Cherry Hill Lane RFPs to be re-issued
With members of the Housing Board gathered to open construction bids for the proposed Cherry Hill Lane affordable housing subdivision, an unhappy board Chair Cindy Pappas had some unhappy news for those assembled:
“Unfortunately, our agenda has changed,” Pappas said. “We have received some bids, however, we have a little bump in the road centered around the concept of ‘prevailing wages.’” According to Pappas, the request for proposals that were sent out to contractors, did not specifically include language that states contractors must pay a prevailing wage to their employees, which they must do when municipal funds are being used to fund a project. To complicate matters, Pappas said she had been asked by two prospective contractors if, in fact, the prevailing wages applied to the Cherry Hill Lane project, and she, after asking for some advice, was given two different answers at two different times: the first time the answer was yes, the second one was no.
Pappas and the other members of the board were unsure how this would impact the contractors that had bid on the project. One contractor, said Pappas, flatly stated that if prevailing wages applied he was not interested in pursuing the project. The other bids, however, might possibly have already included prevailing wage numbers in their bottom lines. If so, they could simply send in the same bid.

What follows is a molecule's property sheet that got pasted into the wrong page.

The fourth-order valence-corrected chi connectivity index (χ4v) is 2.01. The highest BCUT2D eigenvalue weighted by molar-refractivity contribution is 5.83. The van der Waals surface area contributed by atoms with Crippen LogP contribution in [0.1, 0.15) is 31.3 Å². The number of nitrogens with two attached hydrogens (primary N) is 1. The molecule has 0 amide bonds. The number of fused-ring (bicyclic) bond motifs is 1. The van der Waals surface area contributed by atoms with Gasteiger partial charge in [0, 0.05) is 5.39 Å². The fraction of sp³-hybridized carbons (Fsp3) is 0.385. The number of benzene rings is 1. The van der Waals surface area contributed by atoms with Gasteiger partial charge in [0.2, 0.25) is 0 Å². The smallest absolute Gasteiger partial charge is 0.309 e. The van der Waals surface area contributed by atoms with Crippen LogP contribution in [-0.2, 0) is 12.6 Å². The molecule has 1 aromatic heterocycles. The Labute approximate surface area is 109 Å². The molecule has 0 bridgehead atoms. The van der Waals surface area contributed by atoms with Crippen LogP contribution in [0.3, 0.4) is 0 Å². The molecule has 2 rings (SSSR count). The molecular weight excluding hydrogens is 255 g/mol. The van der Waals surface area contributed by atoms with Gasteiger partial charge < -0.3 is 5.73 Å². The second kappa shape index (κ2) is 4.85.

When asked by member Rosemary Tobin what was meant by prevailing wages, Pappas said it was a way to guarantee anybody working on a municipal project would be treated fairly. “The town is held to a higher standard, to make sure the workers are being paid a decent wage,” she said.
Pappas said that as the RFP was being prepared, she simply did not think of Cherry Hill Lane as a municipal project in the traditional sense, such as a road or sewer project. But given that some municipal funds are involved in the construction, she felt that clarity on the prevailing wage language needed a legal opinion before they moved forward to rebid the project.
There was some discussion at the meeting on Tuesday, April 30, that perhaps language already included in the RFP would have the concept of prevailing wages covered, but no one was willing to take that chance without consulting an attorney. This led Pappas to offer up another complication: the longstanding attorney for the Housing Board, Bill Landry, has just been retained as the town’s Land Use attorney “and he can no longer work for the Housing Board,” said Pappas.
The other concern was that the snafu would push back the start date for the construction phase of the project. The correct language would need to be included in the RFP, the RFP would need to be re-issued, and the project would have to be advertised for a minimum of three weeks. Even with all of that, Pappas was hopeful the project would still get off the ground in the fall.
“We need speed, but I also want it to be right,” said Pappas. This will be the third time the bid will be reissued The first round received bids in amounts far higher than the budget.
Looking for one bright spot, Pappas said, with a wry smile, “Third time’s a charm?”